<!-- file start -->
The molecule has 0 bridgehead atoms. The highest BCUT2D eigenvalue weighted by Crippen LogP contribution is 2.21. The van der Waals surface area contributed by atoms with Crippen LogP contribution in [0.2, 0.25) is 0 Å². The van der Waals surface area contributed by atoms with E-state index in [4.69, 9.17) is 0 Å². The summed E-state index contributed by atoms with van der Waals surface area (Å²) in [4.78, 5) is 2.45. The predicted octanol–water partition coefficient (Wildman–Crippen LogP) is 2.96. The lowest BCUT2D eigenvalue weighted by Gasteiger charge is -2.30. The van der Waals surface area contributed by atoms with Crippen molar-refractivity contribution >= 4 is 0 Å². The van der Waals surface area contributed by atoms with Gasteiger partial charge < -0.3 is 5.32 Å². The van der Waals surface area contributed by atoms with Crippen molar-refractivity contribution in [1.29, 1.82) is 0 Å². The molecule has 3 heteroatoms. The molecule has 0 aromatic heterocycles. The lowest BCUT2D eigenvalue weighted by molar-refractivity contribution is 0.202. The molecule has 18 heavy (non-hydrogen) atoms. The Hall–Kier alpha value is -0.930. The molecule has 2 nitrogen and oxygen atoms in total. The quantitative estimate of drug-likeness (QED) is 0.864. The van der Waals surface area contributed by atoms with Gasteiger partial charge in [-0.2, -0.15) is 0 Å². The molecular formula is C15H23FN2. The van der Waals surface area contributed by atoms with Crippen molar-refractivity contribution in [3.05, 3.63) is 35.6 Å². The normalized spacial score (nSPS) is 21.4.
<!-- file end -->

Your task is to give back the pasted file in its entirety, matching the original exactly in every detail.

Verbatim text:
The molecule has 0 bridgehead atoms. The highest BCUT2D eigenvalue weighted by Crippen LogP contribution is 2.21. The van der Waals surface area contributed by atoms with Crippen LogP contribution in [0.2, 0.25) is 0 Å². The van der Waals surface area contributed by atoms with E-state index in [4.69, 9.17) is 0 Å². The summed E-state index contributed by atoms with van der Waals surface area (Å²) in [4.78, 5) is 2.45. The predicted octanol–water partition coefficient (Wildman–Crippen LogP) is 2.96. The lowest BCUT2D eigenvalue weighted by Gasteiger charge is -2.30. The van der Waals surface area contributed by atoms with Crippen molar-refractivity contribution >= 4 is 0 Å². The van der Waals surface area contributed by atoms with Gasteiger partial charge < -0.3 is 5.32 Å². The van der Waals surface area contributed by atoms with Crippen molar-refractivity contribution in [1.29, 1.82) is 0 Å². The molecule has 3 heteroatoms. The molecule has 0 aromatic heterocycles. The lowest BCUT2D eigenvalue weighted by molar-refractivity contribution is 0.202. The molecule has 18 heavy (non-hydrogen) atoms. The Hall–Kier alpha value is -0.930. The molecule has 2 nitrogen and oxygen atoms in total. The quantitative estimate of drug-likeness (QED) is 0.864. The van der Waals surface area contributed by atoms with Gasteiger partial charge in [-0.2, -0.15) is 0 Å². The molecular formula is C15H23FN2. The van der Waals surface area contributed by atoms with Crippen molar-refractivity contribution in [3.05, 3.63) is 35.6 Å². The normalized spacial score (nSPS) is 21.4.